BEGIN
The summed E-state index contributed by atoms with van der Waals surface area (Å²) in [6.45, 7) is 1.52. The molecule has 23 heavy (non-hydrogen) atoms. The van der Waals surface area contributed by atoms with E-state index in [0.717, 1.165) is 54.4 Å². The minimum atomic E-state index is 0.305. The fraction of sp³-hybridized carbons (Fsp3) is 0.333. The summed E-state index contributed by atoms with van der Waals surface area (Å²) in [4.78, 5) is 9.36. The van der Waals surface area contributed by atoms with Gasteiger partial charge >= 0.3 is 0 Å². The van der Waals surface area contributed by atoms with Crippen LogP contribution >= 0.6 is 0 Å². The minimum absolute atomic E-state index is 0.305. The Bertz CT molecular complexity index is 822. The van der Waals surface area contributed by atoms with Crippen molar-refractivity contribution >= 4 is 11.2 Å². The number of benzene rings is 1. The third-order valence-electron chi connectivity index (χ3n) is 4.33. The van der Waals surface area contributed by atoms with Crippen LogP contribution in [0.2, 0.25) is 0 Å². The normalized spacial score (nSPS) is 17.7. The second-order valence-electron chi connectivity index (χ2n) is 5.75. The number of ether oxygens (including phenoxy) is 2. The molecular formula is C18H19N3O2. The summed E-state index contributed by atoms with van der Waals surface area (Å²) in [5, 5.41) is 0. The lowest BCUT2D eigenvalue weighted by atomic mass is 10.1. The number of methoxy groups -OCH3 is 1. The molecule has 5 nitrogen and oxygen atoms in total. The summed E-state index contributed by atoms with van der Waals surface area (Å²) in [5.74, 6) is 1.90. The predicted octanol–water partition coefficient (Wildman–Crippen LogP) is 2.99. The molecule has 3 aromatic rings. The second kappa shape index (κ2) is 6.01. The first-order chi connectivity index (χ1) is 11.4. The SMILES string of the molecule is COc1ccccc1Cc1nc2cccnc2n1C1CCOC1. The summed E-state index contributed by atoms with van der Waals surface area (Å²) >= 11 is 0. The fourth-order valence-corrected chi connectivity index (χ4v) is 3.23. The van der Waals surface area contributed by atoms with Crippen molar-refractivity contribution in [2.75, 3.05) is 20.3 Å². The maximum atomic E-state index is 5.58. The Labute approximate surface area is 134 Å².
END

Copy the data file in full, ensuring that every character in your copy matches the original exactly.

The summed E-state index contributed by atoms with van der Waals surface area (Å²) in [6.45, 7) is 1.52. The molecule has 23 heavy (non-hydrogen) atoms. The van der Waals surface area contributed by atoms with E-state index in [0.717, 1.165) is 54.4 Å². The minimum atomic E-state index is 0.305. The fraction of sp³-hybridized carbons (Fsp3) is 0.333. The summed E-state index contributed by atoms with van der Waals surface area (Å²) in [4.78, 5) is 9.36. The van der Waals surface area contributed by atoms with Gasteiger partial charge >= 0.3 is 0 Å². The van der Waals surface area contributed by atoms with Crippen LogP contribution >= 0.6 is 0 Å². The minimum absolute atomic E-state index is 0.305. The Bertz CT molecular complexity index is 822. The van der Waals surface area contributed by atoms with Crippen molar-refractivity contribution >= 4 is 11.2 Å². The number of benzene rings is 1. The third-order valence-electron chi connectivity index (χ3n) is 4.33. The van der Waals surface area contributed by atoms with Crippen LogP contribution in [0.2, 0.25) is 0 Å². The normalized spacial score (nSPS) is 17.7. The second-order valence-electron chi connectivity index (χ2n) is 5.75. The number of ether oxygens (including phenoxy) is 2. The molecular formula is C18H19N3O2. The summed E-state index contributed by atoms with van der Waals surface area (Å²) in [5, 5.41) is 0. The lowest BCUT2D eigenvalue weighted by atomic mass is 10.1. The number of methoxy groups -OCH3 is 1. The molecule has 5 nitrogen and oxygen atoms in total. The summed E-state index contributed by atoms with van der Waals surface area (Å²) in [5.74, 6) is 1.90. The predicted octanol–water partition coefficient (Wildman–Crippen LogP) is 2.99. The molecule has 3 aromatic rings. The second kappa shape index (κ2) is 6.01. The first-order chi connectivity index (χ1) is 11.4. The SMILES string of the molecule is COc1ccccc1Cc1nc2cccnc2n1C1CCOC1. The summed E-state index contributed by atoms with van der Waals surface area (Å²) >= 11 is 0. The fourth-order valence-corrected chi connectivity index (χ4v) is 3.23. The van der Waals surface area contributed by atoms with Crippen molar-refractivity contribution in [2.75, 3.05) is 20.3 Å². The maximum atomic E-state index is 5.58. The Labute approximate surface area is 134 Å².